REPRESENTATIVES of the people’s sector are on edge as they wait for a Cabinet decision today on controlling the price of medical supplies and services.
The group is also claiming that approving the price control will not affect Thailand’s goal to become a medical hub, but will only help curb the overly high fees charged by private hospitals.
Supatra Nacapew, chief of the Independent Consumer Protection Committee’s sub-panel on food, drugs and other health products, said her group hopes that Commerce Minister Sontirat Sontijirawong will submit the proposal to the Cabinet today as he had promised earlier. Her group also hopes the proposal is approved, so a committee can later work out the details on implementation.
“Though medicines come under the Internal Trade Department’s list of price-controlled goods, little has been done because private hospitals still charge 400 times and sometimes even 700 times the price stated on the label,” she said.
“We are not saying that private hospitals should not make a profit, we are just asking them to be less money-minded and use more good governance and social responsibility,” she said. Supatra also cited some private hospital owners as having told her that a profit of 10 to 12 per cent was enough to cover a hospital’s operation, facilities and the hiring of multi-disciplinary staff at appropriate wages.
“A hospital’s profit should not exceed 20 per cent. It’s true that private hospitals are business units and must make profits, but so far I’ve heard that they make more than 33.7 per cent, which is too high. The government must step in to supervise and cap prices,” she added.
Medical hub dream ‘can be realised’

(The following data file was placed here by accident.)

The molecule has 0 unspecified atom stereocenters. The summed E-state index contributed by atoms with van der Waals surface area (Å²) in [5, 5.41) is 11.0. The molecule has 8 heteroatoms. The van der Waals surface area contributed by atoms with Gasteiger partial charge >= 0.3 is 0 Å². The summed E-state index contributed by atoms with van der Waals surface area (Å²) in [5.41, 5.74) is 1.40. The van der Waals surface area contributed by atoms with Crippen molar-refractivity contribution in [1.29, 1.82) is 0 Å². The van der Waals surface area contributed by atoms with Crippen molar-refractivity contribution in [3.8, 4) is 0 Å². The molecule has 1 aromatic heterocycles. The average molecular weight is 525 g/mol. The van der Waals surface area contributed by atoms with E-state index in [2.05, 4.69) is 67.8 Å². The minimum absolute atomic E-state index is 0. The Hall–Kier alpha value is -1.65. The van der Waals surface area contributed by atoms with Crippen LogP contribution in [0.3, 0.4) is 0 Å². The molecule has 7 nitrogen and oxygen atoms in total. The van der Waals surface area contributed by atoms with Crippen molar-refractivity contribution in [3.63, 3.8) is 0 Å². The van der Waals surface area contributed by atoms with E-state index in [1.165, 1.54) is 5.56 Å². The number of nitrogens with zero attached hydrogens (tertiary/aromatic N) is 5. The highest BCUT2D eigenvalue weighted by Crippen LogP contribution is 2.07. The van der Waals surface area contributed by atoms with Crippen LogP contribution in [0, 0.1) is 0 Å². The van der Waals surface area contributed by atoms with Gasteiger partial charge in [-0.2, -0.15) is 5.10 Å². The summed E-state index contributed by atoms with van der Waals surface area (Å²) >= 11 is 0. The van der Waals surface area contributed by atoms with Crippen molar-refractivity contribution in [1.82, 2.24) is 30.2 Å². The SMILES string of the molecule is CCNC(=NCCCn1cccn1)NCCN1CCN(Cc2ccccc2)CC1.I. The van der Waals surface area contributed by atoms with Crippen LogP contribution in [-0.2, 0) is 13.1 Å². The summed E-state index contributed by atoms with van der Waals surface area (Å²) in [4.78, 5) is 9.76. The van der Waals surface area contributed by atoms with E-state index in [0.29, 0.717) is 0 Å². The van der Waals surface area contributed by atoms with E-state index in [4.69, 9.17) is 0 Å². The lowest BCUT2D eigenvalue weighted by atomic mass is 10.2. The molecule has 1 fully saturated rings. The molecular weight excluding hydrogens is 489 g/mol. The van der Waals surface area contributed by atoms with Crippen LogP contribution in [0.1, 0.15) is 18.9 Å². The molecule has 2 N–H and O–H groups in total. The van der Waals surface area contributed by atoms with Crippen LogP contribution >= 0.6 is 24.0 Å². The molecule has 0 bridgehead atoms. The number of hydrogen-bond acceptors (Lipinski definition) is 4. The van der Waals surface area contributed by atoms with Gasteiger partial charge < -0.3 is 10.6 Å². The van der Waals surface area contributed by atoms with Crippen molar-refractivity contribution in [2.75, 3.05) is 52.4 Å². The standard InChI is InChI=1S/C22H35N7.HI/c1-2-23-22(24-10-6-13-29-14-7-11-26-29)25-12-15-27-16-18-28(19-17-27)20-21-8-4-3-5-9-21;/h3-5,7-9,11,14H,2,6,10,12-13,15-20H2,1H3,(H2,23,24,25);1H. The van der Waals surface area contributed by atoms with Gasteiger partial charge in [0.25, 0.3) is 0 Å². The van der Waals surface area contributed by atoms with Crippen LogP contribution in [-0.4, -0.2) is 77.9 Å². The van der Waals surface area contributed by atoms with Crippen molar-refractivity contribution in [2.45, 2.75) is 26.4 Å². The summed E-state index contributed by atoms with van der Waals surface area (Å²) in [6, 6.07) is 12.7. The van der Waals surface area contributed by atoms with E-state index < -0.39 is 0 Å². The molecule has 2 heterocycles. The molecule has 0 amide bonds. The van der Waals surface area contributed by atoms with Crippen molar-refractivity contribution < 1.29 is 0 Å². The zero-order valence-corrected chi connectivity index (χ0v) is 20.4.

As for the private hospital association’s claim that controlling prices will affect the country’s goal to become a medical hub, she said her group does not support the idea of a medical hub because it causes a “medical personnel brain drain” from public hospitals to private ones.
“You [private hospitals] don’t invest in the development of medical human resources, but just swoop into use medical personnel and collect big sums for medical treatment,” she said.
However, she added, despite the price controls, Thailand’s aim to win the medical-hub status will not be affected, because Singapore – with a similar goal – also implemented price controls on medical treatment.
“We need to control profits and make the prices of medicine, medical equipment and medical services reasonable, and for this we need the government to announce this as a policy first. The details can be worked out later by the committee and the Internal Trade Department,” Supatra said, adding that the authorities have to be strong enough to do this despite pressure from influential investors.
Yupadee Sirisinsuk from Chulalongkorn University’s Faculty of Pharmaceutical Science, who is a member of the Independent Consumer Protection Committee, said several countries such as Japan, Singapore and Malaysia have imposed price controls in the health industry, and there is no reason why Thailand cannot do the same.
“It doesn’t mean hospitals will not make profits, but there should be some standardised controls in place to state exactly how much a hospital can charge so it has enough profits to spend on further development, while patients are not burdened with overly expensive bills.”